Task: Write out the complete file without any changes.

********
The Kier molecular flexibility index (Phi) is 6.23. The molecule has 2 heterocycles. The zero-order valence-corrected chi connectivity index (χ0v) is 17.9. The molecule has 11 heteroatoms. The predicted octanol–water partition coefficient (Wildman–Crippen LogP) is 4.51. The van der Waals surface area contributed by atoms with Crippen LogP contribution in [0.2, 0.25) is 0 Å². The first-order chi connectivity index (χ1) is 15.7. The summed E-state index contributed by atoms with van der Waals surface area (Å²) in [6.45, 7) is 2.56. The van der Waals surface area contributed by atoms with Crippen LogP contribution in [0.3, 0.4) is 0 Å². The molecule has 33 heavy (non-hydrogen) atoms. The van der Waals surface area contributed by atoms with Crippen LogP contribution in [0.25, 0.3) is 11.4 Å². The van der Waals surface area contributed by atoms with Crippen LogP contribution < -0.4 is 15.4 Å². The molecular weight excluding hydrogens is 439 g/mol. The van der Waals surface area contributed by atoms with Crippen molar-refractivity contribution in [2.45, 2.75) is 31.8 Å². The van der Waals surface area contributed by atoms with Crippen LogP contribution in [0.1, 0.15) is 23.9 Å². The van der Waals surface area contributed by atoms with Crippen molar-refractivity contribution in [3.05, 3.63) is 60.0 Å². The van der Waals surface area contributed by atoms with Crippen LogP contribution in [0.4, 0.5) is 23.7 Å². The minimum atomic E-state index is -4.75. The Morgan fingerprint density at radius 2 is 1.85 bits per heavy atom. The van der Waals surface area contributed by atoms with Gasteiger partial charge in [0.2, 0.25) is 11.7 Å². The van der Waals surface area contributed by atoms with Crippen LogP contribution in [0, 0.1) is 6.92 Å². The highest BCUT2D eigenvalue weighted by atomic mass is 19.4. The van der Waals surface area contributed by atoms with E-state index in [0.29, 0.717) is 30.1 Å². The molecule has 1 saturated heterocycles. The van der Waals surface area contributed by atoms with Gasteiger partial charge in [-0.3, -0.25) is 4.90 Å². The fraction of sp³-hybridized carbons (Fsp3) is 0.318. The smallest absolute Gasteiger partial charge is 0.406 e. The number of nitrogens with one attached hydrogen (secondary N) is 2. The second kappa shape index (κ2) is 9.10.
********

The Kier molecular flexibility index (Phi) is 6.23. The molecule has 2 heterocycles. The zero-order valence-corrected chi connectivity index (χ0v) is 17.9. The molecule has 11 heteroatoms. The predicted octanol–water partition coefficient (Wildman–Crippen LogP) is 4.51. The van der Waals surface area contributed by atoms with Crippen LogP contribution in [0.2, 0.25) is 0 Å². The first-order chi connectivity index (χ1) is 15.7. The summed E-state index contributed by atoms with van der Waals surface area (Å²) in [6.45, 7) is 2.56. The van der Waals surface area contributed by atoms with Crippen LogP contribution in [0.3, 0.4) is 0 Å². The molecule has 33 heavy (non-hydrogen) atoms. The van der Waals surface area contributed by atoms with Crippen LogP contribution in [0.25, 0.3) is 11.4 Å². The van der Waals surface area contributed by atoms with Crippen LogP contribution < -0.4 is 15.4 Å². The molecular weight excluding hydrogens is 439 g/mol. The van der Waals surface area contributed by atoms with Crippen molar-refractivity contribution in [2.45, 2.75) is 31.8 Å². The van der Waals surface area contributed by atoms with Crippen LogP contribution in [0.1, 0.15) is 23.9 Å². The van der Waals surface area contributed by atoms with Crippen molar-refractivity contribution in [3.05, 3.63) is 60.0 Å². The van der Waals surface area contributed by atoms with Crippen LogP contribution in [0.4, 0.5) is 23.7 Å². The minimum atomic E-state index is -4.75. The Morgan fingerprint density at radius 2 is 1.85 bits per heavy atom. The van der Waals surface area contributed by atoms with Gasteiger partial charge in [0.2, 0.25) is 11.7 Å². The van der Waals surface area contributed by atoms with Crippen LogP contribution in [0, 0.1) is 6.92 Å². The highest BCUT2D eigenvalue weighted by atomic mass is 19.4. The van der Waals surface area contributed by atoms with E-state index in [0.29, 0.717) is 30.1 Å². The molecule has 1 saturated heterocycles. The van der Waals surface area contributed by atoms with Gasteiger partial charge in [-0.3, -0.25) is 4.90 Å². The fraction of sp³-hybridized carbons (Fsp3) is 0.318. The smallest absolute Gasteiger partial charge is 0.406 e. The number of nitrogens with one attached hydrogen (secondary N) is 2. The second kappa shape index (κ2) is 9.10.